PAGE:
Freshwater vernal pools alongside busy Highway 4 may seem like an unusual home for an endangered plant. But here a golden, daisy-like wildflower makes a delightful ephemeral display on spring days. JMLT cares for this last-known stand of Contra Costa goldfields within its namesake county. The shocking-yellow flowers grow thickly in meadows, creating sheaths of vibrant color that astound onlookers. The Contra Costa goldfields (Lasthenia conjugens) is an annual in the aster family, and is actually an herb that grows to a height of 4 to 12 inches with light green, feather-like leaves. Only 13 known populations exist in four counties. Although this species once grew throughout a large swath of coastal California and in some inland areas, development nearly brought it to extinction. Non-native grasses have also played a part in the plant’s near-demise, killing nearly all the other goldfields growing in Contra Costa County. The federal government classified the goldfields as endangered in 1997.
In 2002, the Contra Costa Transportation Authority awarded JMLT a conservation easement on a 30-acre preserve east of Hercules. When we took over the property, the number of plants had plummeted to nearly zero. Cattle grazing beat back the deadly grasses and give the goldfields a chance to recover — and it worked! To prosper, the plant needs pools that form in the winter but dry out in the spring. Interestingly, the churn and divots from cattle hooves create these little pools, collecting water allowing the plant can thrive. The goldfields have burgeoned here since, bringing their numbers back into the thousands.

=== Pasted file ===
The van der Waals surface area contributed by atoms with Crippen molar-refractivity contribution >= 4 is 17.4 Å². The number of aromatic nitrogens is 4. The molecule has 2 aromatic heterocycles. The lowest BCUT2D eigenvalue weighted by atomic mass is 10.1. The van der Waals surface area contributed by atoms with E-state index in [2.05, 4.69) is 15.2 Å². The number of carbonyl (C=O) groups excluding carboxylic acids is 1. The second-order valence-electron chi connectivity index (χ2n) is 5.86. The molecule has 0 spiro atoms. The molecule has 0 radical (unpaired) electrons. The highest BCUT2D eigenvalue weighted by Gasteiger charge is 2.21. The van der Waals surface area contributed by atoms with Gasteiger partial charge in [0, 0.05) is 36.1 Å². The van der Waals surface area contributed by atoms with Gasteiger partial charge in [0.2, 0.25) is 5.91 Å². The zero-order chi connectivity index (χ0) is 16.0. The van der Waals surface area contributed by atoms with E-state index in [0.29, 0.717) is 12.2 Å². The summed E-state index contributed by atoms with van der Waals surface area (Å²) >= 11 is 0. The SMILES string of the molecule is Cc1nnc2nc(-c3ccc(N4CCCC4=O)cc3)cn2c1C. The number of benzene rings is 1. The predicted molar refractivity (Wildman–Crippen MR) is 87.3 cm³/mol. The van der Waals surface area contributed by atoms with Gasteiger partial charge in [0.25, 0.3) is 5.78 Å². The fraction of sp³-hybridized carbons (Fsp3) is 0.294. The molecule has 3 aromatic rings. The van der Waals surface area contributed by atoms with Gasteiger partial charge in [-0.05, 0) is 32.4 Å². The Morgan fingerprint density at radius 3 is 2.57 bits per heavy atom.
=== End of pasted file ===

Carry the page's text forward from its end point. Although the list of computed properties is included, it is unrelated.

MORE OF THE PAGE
In addition to the seasonal wetlands comprising the Contra Costa Goldfields preserve, JMLT manages nearby vernal pools as well as a section of Rodeo Creek that traverses the area. The creek provides a rich habitat populated with native fish as well as amphibians and frogs, including the California red-legged frog, a federally listed threatened species. Numerous birds including mallards, great egrets and belted kingfishers have been observed foraging along the creek. The area is home to coyotes, raccoons and small rodents. Annual biological assessments track the number of flowers that now thrive on the property.
Spring is best for viewing the gorgeous goldfields in bloom and JMLT leads wildflower hikes during that time of year.
GETTING TO CONTRA COSTA GOLDFIELDS
The Goldfields are located adjacent to Highway 4 near the city of Rodeo. From Eastbound Highway 4: Take the Sycamore Ave exit, turn left onto Claeys Lane, go over the overpass, the Goldfields will be on the right just past the overpass. From Westbound Highway 4: Exit on Claeys Lane, the Contra Costa Goldfields property is on the left.